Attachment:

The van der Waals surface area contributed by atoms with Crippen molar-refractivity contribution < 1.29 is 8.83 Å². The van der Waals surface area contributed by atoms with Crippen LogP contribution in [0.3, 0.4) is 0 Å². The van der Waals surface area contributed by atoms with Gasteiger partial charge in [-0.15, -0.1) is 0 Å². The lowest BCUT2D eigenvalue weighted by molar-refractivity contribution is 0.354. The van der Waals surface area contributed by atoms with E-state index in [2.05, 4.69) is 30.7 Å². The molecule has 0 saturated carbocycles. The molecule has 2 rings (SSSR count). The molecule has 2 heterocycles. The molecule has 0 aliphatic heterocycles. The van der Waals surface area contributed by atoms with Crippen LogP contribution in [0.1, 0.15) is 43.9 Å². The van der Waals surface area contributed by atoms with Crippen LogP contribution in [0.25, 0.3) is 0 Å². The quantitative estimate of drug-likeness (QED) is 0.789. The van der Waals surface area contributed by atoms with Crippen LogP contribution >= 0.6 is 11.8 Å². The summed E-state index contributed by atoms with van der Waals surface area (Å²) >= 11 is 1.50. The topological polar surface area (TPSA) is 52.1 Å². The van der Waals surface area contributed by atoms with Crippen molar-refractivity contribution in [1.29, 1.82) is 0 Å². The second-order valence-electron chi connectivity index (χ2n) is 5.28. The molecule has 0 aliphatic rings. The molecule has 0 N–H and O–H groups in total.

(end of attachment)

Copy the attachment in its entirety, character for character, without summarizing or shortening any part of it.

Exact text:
The van der Waals surface area contributed by atoms with Crippen molar-refractivity contribution < 1.29 is 8.83 Å². The van der Waals surface area contributed by atoms with Crippen LogP contribution in [0.3, 0.4) is 0 Å². The van der Waals surface area contributed by atoms with Gasteiger partial charge in [-0.15, -0.1) is 0 Å². The lowest BCUT2D eigenvalue weighted by molar-refractivity contribution is 0.354. The van der Waals surface area contributed by atoms with E-state index in [2.05, 4.69) is 30.7 Å². The molecule has 0 saturated carbocycles. The molecule has 2 rings (SSSR count). The molecule has 2 heterocycles. The molecule has 0 aliphatic heterocycles. The van der Waals surface area contributed by atoms with Crippen LogP contribution in [0.1, 0.15) is 43.9 Å². The van der Waals surface area contributed by atoms with Crippen LogP contribution in [0.25, 0.3) is 0 Å². The quantitative estimate of drug-likeness (QED) is 0.789. The van der Waals surface area contributed by atoms with Crippen LogP contribution >= 0.6 is 11.8 Å². The summed E-state index contributed by atoms with van der Waals surface area (Å²) >= 11 is 1.50. The topological polar surface area (TPSA) is 52.1 Å². The van der Waals surface area contributed by atoms with Crippen molar-refractivity contribution in [1.29, 1.82) is 0 Å². The second-order valence-electron chi connectivity index (χ2n) is 5.28. The molecule has 0 aliphatic rings. The molecule has 0 N–H and O–H groups in total.